It was in this mine that the interests of Barney Barnato, one of the so-called diamond kings, centered. He had accumulated some money as a general trader and speculator when he made his first purchase in 1876, of claims on this chimney. His faith in the theory of Dr. Atherstone that all these Kimberley mining claims were in volcanic pipes, was later demonstrated by his purchase of the last claims owned by an individual in the mines, six in number, situated in the center of the pipe, for £30,000 each. This was a record price on the Fields. He continued to acquire claims when many thought that the diamonds ceased with the upper layer of yellow ground, and by the time that the underlying blue ground was reached and proved equally rich, or richer than the yellow, he had obtained an interest which enabled him later to exercise a powerful if not controlling influence in the affairs of the Kimberley mine. At the eighth meeting of the De Beers Diamond Mining Company, Barnato claimed that his interest in the mines of the Kimberley district amounted to nearly two million pounds. A large share of this was made undoubtedly by floating stock companies.
An exact knowledge of the mine could not be had during the process of consolidating the various interests in it, so after its amalgamation with outside interests in the De Beers Consolidated Mines Company, it became difficult to entirely separate its affairs from the others of the combination of which it was a part, inasmuch as the working of each was regulated or modified by the general interests, and the results of the De Beers and Kimberley were published together.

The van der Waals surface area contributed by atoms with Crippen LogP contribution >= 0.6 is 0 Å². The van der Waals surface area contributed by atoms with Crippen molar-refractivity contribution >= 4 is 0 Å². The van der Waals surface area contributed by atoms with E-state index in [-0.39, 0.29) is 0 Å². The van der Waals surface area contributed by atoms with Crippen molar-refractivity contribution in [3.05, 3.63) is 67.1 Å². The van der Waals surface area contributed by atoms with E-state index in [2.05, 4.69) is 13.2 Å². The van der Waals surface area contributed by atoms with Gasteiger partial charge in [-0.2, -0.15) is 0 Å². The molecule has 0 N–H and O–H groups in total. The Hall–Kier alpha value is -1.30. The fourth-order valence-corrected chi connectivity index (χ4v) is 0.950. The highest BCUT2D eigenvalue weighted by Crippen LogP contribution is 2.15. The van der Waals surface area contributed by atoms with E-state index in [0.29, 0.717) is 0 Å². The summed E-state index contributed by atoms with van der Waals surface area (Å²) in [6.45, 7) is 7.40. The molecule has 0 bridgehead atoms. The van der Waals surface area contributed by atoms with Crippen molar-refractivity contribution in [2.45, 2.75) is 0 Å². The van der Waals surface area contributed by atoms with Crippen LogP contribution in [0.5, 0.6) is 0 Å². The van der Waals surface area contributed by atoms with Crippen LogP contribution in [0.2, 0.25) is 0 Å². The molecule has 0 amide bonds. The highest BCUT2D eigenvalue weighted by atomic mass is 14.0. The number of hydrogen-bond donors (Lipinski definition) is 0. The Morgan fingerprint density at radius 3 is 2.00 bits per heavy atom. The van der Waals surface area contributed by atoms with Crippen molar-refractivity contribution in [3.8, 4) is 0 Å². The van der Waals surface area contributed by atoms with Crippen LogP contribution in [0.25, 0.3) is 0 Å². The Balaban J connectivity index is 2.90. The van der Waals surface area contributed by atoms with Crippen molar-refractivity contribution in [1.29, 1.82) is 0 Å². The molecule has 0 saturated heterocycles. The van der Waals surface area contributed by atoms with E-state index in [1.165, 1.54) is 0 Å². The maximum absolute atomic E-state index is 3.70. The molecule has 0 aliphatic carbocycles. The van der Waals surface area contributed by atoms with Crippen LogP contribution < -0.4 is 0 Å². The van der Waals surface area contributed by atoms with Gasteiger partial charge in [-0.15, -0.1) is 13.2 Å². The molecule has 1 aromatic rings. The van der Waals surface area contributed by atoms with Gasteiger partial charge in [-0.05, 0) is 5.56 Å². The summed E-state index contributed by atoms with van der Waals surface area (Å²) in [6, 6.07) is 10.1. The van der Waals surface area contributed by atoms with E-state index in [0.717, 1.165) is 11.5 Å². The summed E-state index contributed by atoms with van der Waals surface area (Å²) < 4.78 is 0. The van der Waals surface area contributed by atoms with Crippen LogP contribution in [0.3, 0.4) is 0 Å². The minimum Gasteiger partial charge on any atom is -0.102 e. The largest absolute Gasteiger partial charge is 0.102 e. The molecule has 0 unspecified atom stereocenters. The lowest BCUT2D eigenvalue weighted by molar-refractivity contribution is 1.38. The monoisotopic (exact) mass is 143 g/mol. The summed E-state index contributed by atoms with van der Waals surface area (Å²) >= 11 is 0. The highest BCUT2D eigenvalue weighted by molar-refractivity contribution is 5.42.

The Kimberley, like the De Beers, is distinguished by a yield of large yellowish crystals with curved edges, and it produces more bort than any other of the old mines. At the time of the Consolidation, in 1889, the Kimberley and De Beers mines together, were said to average 1.283 carats per load, and the diamonds had brought an average of 19s. 8.75d. per carat. The aver-age price for the year of 1889 is given as 29S. per carat. From that time the yield declined and the price increased. In 1898 the average per load was o.80 of a carat; in 1889 0.71 of a carat. Excepting 1901 and 1902, when it was 0.76, the yield declined steadily until it was but 0.37 of a carat for 1907 and 1908. The cost of mining in 1898 was 6s. 7.4d. per load, and it was steadily increased to 9S. o.8d. in 1907. As the yield of diamonds per load has at the same time as steadily de-creased, there is a material increase in the cost per carat, which is now in the neighborhood of 27 shillings. The increased price obtained for the diamonds has more than compensated the extra cost of producing. The joint policy of the De Beers Consolidated Mines Company and their cog wheel, the Diamond Syndicate, since they obtained control of the market, of regulating output to the world’s demand and willingness to pay advanced prices, has more than doubled the value of rough to the mines, and still further increased the cost to the cut-ter. It was not until the year 1900 that the mines received any considerable advance, i. e., 35s. 10.2d. as against 29s. 7.2d. in 1899. From that time the price was steadily raised to 64s. 9.74d. in 1907.
Mining operations are being carried on at a greater depth in the Kimberley than in any of the other mines. In 1902 the main shaft was down 2,233 feet, and actual work in the blue was done on 9 levels 40 feet apart. In 1904, the main shaft was sunk 60 feet further to 2,599 feet. The lowest working level in the early part of 1907 was at 2,520 feet.
Gardner F. Williams, in ” The Diamond Mines of South Africa,” says that when the claims on these four mines were consolidated by purchase, the open-mine surface was figured to be: Kimberley, 33 acres; De Beers, 22 acres; Dutoitspan, 45 acres; Bultfontein, 36 acres.